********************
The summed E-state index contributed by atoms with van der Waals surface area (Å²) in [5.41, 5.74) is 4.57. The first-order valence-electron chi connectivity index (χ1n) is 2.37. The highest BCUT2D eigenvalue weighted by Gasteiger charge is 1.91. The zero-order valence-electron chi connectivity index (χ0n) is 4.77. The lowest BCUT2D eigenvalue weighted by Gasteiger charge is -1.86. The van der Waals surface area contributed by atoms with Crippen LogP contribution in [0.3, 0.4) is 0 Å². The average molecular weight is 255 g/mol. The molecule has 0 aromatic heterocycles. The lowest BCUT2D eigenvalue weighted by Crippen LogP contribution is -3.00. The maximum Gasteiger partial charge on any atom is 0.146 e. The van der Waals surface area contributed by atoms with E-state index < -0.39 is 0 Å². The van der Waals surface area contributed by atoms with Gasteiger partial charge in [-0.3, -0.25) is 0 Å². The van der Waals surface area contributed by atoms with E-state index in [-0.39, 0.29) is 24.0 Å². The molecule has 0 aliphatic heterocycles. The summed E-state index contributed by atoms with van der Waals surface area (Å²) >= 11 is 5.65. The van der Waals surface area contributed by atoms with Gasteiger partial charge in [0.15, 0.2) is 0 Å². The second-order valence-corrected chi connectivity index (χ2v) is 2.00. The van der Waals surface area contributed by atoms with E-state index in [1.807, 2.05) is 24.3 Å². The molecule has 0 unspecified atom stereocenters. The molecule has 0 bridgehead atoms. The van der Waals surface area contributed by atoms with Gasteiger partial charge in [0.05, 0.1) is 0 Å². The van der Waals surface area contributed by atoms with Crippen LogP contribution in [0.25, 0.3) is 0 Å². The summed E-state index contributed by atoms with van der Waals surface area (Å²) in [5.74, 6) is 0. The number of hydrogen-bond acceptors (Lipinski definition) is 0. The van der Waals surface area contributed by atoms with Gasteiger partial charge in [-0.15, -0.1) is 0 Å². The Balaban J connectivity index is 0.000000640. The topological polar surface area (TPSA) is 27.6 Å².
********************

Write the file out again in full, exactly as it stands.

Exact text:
The summed E-state index contributed by atoms with van der Waals surface area (Å²) in [5.41, 5.74) is 4.57. The first-order valence-electron chi connectivity index (χ1n) is 2.37. The highest BCUT2D eigenvalue weighted by Gasteiger charge is 1.91. The zero-order valence-electron chi connectivity index (χ0n) is 4.77. The lowest BCUT2D eigenvalue weighted by Gasteiger charge is -1.86. The van der Waals surface area contributed by atoms with Crippen LogP contribution in [0.3, 0.4) is 0 Å². The average molecular weight is 255 g/mol. The molecule has 0 aromatic heterocycles. The lowest BCUT2D eigenvalue weighted by Crippen LogP contribution is -3.00. The maximum Gasteiger partial charge on any atom is 0.146 e. The van der Waals surface area contributed by atoms with E-state index < -0.39 is 0 Å². The van der Waals surface area contributed by atoms with Gasteiger partial charge in [-0.3, -0.25) is 0 Å². The van der Waals surface area contributed by atoms with E-state index in [-0.39, 0.29) is 24.0 Å². The molecule has 0 aliphatic heterocycles. The summed E-state index contributed by atoms with van der Waals surface area (Å²) >= 11 is 5.65. The van der Waals surface area contributed by atoms with Gasteiger partial charge in [0.15, 0.2) is 0 Å². The second-order valence-corrected chi connectivity index (χ2v) is 2.00. The van der Waals surface area contributed by atoms with E-state index in [1.807, 2.05) is 24.3 Å². The molecule has 0 unspecified atom stereocenters. The molecule has 0 bridgehead atoms. The van der Waals surface area contributed by atoms with Gasteiger partial charge in [0.05, 0.1) is 0 Å². The van der Waals surface area contributed by atoms with Crippen LogP contribution in [0.25, 0.3) is 0 Å². The summed E-state index contributed by atoms with van der Waals surface area (Å²) in [5.74, 6) is 0. The number of hydrogen-bond acceptors (Lipinski definition) is 0. The van der Waals surface area contributed by atoms with Gasteiger partial charge in [-0.15, -0.1) is 0 Å². The Balaban J connectivity index is 0.000000640. The topological polar surface area (TPSA) is 27.6 Å².